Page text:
Journal of Cognitive Neuroscience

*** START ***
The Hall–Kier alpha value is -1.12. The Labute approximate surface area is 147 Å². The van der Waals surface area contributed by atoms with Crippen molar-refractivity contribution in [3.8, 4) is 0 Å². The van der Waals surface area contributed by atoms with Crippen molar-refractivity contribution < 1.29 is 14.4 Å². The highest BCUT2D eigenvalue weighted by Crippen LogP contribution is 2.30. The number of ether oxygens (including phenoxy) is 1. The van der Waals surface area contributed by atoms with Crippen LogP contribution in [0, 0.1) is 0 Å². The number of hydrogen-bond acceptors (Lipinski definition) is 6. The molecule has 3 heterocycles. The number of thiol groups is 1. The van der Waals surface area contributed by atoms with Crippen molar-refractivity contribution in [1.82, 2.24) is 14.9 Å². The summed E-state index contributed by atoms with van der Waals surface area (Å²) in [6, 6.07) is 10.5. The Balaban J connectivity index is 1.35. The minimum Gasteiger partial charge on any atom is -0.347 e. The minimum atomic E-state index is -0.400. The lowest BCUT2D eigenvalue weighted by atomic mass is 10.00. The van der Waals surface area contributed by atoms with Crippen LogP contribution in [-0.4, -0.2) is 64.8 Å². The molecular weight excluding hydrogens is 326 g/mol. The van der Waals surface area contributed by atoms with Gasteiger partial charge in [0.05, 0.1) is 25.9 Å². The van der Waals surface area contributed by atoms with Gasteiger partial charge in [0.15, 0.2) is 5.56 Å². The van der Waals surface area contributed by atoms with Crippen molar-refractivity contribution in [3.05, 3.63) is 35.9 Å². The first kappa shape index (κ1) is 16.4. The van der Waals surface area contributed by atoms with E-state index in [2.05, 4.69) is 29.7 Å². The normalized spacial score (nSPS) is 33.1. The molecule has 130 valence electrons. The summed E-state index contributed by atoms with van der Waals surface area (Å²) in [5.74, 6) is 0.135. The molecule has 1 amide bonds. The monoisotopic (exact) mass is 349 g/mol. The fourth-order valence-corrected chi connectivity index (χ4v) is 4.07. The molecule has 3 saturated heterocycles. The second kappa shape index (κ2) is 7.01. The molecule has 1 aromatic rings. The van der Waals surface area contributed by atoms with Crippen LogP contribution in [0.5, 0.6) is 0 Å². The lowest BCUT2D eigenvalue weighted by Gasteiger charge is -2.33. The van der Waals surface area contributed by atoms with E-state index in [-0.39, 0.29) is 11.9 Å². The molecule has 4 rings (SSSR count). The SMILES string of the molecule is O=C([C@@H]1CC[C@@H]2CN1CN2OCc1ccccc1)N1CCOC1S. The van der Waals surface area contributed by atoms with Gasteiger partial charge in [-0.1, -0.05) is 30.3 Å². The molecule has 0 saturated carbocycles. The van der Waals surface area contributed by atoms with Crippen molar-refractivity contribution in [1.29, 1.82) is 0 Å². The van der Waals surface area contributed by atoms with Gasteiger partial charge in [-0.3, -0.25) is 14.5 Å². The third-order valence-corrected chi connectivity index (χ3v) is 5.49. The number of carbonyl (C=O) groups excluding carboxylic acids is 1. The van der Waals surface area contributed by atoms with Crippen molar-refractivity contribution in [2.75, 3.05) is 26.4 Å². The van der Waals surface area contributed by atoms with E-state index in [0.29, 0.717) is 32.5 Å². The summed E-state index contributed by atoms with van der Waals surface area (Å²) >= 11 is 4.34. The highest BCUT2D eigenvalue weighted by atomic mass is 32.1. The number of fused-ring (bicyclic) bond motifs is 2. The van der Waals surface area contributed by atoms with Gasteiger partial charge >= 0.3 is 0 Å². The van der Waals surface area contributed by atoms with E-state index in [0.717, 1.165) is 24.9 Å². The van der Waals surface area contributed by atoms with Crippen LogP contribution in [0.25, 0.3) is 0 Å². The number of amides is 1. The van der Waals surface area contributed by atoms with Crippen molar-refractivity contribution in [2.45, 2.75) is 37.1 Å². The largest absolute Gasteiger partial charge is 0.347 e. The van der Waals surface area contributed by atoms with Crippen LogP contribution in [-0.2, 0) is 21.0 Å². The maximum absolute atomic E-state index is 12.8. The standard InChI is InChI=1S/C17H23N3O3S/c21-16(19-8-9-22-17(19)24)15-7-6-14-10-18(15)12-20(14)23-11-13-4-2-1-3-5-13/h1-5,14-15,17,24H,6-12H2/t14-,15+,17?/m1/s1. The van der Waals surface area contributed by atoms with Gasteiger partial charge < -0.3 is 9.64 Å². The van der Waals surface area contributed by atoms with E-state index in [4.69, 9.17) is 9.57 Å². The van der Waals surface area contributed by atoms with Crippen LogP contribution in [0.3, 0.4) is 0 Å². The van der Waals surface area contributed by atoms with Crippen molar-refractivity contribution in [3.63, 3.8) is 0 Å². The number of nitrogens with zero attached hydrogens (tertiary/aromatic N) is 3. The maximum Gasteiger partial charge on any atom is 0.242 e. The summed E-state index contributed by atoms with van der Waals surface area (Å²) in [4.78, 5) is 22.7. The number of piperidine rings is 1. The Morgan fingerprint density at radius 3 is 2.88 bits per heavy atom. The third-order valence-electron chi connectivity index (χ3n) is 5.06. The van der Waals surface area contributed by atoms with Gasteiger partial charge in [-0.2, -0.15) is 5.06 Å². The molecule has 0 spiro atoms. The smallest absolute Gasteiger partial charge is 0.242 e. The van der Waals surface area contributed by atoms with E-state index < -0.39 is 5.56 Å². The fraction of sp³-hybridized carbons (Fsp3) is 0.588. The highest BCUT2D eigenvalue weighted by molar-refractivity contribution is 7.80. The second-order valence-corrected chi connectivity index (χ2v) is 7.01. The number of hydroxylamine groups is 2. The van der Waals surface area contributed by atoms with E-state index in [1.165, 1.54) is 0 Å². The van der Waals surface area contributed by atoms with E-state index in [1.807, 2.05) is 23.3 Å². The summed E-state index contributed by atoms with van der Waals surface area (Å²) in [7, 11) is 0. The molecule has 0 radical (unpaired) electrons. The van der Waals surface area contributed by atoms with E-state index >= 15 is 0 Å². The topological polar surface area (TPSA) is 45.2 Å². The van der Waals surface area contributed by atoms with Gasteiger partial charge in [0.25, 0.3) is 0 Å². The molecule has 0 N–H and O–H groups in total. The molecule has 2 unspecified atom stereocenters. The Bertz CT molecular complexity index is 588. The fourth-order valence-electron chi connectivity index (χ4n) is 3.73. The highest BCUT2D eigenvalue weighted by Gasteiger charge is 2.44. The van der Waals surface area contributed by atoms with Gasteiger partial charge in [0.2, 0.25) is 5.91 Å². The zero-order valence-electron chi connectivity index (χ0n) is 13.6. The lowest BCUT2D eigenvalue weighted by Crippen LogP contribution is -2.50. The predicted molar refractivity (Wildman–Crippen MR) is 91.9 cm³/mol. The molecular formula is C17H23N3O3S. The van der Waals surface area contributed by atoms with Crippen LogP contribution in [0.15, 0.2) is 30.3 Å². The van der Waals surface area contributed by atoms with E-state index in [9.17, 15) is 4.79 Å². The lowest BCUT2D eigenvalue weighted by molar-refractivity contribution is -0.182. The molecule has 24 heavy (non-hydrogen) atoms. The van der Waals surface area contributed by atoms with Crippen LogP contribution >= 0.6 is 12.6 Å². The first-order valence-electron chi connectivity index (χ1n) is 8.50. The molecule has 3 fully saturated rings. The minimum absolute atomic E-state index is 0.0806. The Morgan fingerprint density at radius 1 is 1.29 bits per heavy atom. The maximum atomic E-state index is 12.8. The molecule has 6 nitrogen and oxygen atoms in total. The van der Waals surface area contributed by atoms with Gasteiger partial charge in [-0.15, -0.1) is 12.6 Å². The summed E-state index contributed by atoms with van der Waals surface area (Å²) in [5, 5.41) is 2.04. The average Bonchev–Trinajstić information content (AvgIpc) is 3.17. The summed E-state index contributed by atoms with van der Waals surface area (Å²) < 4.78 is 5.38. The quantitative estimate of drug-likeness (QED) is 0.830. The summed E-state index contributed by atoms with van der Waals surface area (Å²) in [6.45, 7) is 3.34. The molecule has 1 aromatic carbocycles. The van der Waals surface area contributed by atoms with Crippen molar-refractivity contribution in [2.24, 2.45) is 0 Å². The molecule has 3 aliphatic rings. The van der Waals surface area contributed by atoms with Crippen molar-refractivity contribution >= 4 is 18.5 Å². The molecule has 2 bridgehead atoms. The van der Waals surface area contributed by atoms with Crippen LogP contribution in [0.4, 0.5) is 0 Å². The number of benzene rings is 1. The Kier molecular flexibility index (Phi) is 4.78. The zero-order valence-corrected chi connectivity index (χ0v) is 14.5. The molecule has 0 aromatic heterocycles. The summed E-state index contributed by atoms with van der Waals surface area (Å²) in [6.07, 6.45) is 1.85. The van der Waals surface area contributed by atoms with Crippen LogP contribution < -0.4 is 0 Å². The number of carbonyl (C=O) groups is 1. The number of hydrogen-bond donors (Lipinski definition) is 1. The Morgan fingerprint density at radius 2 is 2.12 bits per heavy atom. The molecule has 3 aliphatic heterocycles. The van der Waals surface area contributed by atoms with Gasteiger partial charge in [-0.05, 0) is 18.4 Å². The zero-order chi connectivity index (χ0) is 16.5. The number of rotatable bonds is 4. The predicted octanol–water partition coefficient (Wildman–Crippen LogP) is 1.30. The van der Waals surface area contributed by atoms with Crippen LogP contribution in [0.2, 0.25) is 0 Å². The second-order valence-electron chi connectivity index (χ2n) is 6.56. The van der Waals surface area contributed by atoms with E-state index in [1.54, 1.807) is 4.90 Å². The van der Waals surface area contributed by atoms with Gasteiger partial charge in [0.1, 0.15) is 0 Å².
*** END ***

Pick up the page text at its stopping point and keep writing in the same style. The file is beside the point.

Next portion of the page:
The ability to discover regularities in the environment, such as syllable patterns in speech, is known as statistical learning. Previous studies have shown that statistical learning is accompanied by neural entrainment, in which neural activity temporally aligns with repeating patterns over time. However, it is unclear whether these rhythmic neural dynamics play a functional role in statistical learning, or whether they largely reflect the downstream consequences of learning, such as the enhanced perception of learned words in speech. To better understand this issue, we manipulated participants’ neural entrainment during statistical learning using continuous rhythmic visual stimulation. Participants were exposed to a speech stream of repeating nonsense words while viewing either (1) a visual stimulus with a “congruent” rhythm that aligned with the word structure, (2) a visual stimulus with an incongruent rhythm, or (3) a static visual stimulus. Statistical learning was subsequently measured using both an explicit and implicit test. Participants in the congruent condition showed a significant increase in neural entrainment over auditory regions at the relevant word frequency, over and above effects of passive volume conduction, indicating that visual stimulation successfully altered neural entrainment within relevant neural substrates. Critically, during the subsequent implicit test, participants in the congruent condition showed an enhanced ability to predict upcoming syllables and stronger neural phase synchronization to component words, suggesting that they had gained greater sensitivity to the statistical structure of the speech stream relative to the incongruent and static groups. This learning benefit could not be attributed to strategic processes, as participants were largely unaware of the contingencies between the visual stimulation and embedded words. These results indicate that manipulating neural entrainment during exposure to regularities influences statistical learning outcomes, suggesting that neural entrainment may functionally contribute to statistical learning. Our findings encourage future studies using non-invasive brain stimulation methods to further understand the role of entrainment in statistical learning.
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